The number of new shops, restaurants and cafes opening 3% 4% 3% 3% 3% 4%
Base (n) 1,081 539 542 338 374 369
  • People rating the unemployment level as the key indicator for a healthy economy has increased in the past 12 months from 25% to 39% while the cost of household bills has fallen from 22% to 13%. All other indicators remain consistent.

State of the economy in next six months

Sep 22, 2020

Q. How do you think the economy will look in the next six months?

  Total Gender Age
Male Female 18-34 35-54 55+
The economy will improve in the next six months 25% 29% 21% 27% 29% 20%
The economy will stay the same in the next six months 39% 37% 40% 43% 37% 37%
The economy will get worse in the next six months 36% 33% 39% 30% 35% 43%
Base (n) 1,081 539 542 338 374 369

 

  Total Federal Voting Intention
Labor Coalition Greens Independent / Other
The economy will improve in the next six months 25% 24% 31% 19% 19%
The economy will stay the same in the next six months 39% 35% 41% 38% 35%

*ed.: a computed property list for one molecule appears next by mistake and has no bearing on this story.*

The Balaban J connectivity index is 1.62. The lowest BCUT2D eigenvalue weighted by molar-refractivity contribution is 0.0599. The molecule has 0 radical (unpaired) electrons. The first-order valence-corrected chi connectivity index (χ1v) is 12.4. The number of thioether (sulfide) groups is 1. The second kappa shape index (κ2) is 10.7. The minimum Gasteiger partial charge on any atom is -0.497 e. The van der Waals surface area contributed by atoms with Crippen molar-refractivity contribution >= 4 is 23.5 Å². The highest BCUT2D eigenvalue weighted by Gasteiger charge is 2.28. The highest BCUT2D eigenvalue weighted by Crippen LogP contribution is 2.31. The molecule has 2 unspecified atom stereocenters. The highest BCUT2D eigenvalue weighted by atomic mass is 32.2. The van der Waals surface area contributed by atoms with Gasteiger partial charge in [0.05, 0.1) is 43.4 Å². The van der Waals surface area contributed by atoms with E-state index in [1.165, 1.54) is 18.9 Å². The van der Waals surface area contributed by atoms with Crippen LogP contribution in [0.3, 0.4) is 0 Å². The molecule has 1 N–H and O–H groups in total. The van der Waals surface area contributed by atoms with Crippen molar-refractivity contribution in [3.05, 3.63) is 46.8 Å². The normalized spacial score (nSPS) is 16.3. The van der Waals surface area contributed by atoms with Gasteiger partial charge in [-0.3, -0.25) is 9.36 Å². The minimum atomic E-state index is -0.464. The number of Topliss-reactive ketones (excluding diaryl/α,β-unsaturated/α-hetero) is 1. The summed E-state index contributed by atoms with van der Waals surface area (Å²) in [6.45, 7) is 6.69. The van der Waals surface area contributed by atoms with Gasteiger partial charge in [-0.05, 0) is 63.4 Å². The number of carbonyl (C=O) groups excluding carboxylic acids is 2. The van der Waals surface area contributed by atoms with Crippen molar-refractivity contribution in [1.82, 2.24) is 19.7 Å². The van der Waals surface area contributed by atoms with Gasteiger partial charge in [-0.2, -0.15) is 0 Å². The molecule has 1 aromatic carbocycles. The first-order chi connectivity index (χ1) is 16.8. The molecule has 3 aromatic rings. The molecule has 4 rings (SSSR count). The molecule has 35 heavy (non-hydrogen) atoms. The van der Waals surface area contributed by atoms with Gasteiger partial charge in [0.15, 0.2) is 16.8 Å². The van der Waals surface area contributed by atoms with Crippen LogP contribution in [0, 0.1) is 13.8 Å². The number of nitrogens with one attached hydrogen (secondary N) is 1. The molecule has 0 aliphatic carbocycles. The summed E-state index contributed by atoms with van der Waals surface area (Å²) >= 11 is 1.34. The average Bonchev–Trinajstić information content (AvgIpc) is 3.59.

The economy will get worse in the next six months 36% 40% 28% 43% 46%
Base (n) 1,081 298 460 115 104
  • A quarter of people expect the economy to improve in the next months, lower than the 36% who expect it to get worse. 39% do not expect any change.
  • Older people aged over 55 are more likely than those aged 18-34 to expect the economy to get worse over the next six months (43% to 30%).
  • 31% of Coalition voters think the economy will improve in the next six months, compared to 24% of Labor voters, 19% of Greens voters and 19% of independent/other minor party voters.

Effectiveness of higher income earners tax cuts at stimulating the economy

Sep 22, 2020

Q. The federal government is considering bringing forward tax cuts currently planned for 2022 which will give higher income earners much bigger tax cuts than those on lower incomes.

Which of these options do you most support?

  Total Gender Age Group Federal Voting Intention
  Male Female 18-34 35-54 55+ Labor Liberal + National Greens TOTAL: Other
The government should bring forward these tax cuts to this year 33% 34% 31% 33% 41% 24% 28% 40% 26% 29%
The government should stick to the existing timetable of 2022 29% 31% 27% 40% 25% 24% 29% 31% 28% 26%